Thesis defense Rianne de Heus (Donders series 441)
4 September 2020
Promotor: prof. dr. M. Olde Rikkert
Co-promotor: dr. J. Claassen
The ups and downs of blood pressure variation in cognitive impairment and dementia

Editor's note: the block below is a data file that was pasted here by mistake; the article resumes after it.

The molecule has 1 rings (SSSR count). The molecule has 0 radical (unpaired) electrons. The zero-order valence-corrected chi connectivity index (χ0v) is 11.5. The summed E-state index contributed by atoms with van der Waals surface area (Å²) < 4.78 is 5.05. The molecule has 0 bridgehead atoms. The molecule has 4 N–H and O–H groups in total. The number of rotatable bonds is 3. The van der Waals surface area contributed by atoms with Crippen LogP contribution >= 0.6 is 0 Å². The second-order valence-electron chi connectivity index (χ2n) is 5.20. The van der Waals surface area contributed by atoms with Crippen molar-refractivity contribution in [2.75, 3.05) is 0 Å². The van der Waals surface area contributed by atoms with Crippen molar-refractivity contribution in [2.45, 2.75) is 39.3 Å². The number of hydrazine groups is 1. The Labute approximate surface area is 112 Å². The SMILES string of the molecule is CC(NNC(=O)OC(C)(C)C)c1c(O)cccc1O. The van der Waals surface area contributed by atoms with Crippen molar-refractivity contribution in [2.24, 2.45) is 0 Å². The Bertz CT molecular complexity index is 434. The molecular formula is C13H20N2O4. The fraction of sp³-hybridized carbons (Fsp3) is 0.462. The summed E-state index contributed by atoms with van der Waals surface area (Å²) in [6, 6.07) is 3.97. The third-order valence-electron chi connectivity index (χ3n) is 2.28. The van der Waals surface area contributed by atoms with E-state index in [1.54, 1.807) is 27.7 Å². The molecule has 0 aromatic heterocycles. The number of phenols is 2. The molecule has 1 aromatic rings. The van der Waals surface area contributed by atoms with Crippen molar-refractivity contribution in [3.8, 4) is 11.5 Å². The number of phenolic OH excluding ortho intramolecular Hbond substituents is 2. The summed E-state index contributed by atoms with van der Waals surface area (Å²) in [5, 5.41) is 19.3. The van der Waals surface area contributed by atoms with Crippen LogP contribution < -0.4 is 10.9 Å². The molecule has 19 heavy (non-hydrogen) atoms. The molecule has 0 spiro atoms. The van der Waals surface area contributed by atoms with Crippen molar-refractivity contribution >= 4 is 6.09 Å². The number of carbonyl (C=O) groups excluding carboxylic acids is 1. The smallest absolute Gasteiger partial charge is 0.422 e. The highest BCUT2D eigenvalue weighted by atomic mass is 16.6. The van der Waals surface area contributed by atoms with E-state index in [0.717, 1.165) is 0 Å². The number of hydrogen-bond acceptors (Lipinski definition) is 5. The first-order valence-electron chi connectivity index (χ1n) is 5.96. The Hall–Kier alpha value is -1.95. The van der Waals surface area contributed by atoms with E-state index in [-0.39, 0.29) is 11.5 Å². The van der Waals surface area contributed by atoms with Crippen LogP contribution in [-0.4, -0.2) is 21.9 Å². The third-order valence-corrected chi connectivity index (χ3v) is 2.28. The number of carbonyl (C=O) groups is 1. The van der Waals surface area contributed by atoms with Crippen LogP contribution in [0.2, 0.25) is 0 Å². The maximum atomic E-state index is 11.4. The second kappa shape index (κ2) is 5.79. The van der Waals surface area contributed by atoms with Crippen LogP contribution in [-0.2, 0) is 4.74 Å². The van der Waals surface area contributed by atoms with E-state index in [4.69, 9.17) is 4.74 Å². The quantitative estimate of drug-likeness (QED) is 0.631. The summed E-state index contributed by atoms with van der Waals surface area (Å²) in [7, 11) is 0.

It is widely known that a high blood pressure during mid-life increases the risk for late-life dementia. However, when dementia is already present, the role of blood pressure on the brain is largely unknown. Clinical advice on blood pressure management in this group is lacking. In this thesis de Heus shows that regulation of blood flow to the brain in dementia is not impaired and that blood pressure lowering treatment in dementia does not lead to a substantial amount of side effects. In addition, this works shows that not necessarily mean blood pressure, but the amount of blood pressure fluctuations, both over time and after standing, are related to the progression of dementia. Overall, this work makes a case for further research into the full benefit-risk ratio of antihypertensive treatment in dementia. Moreover this indicates that the dynamical aspects of blood pressure should be taken into account in future research.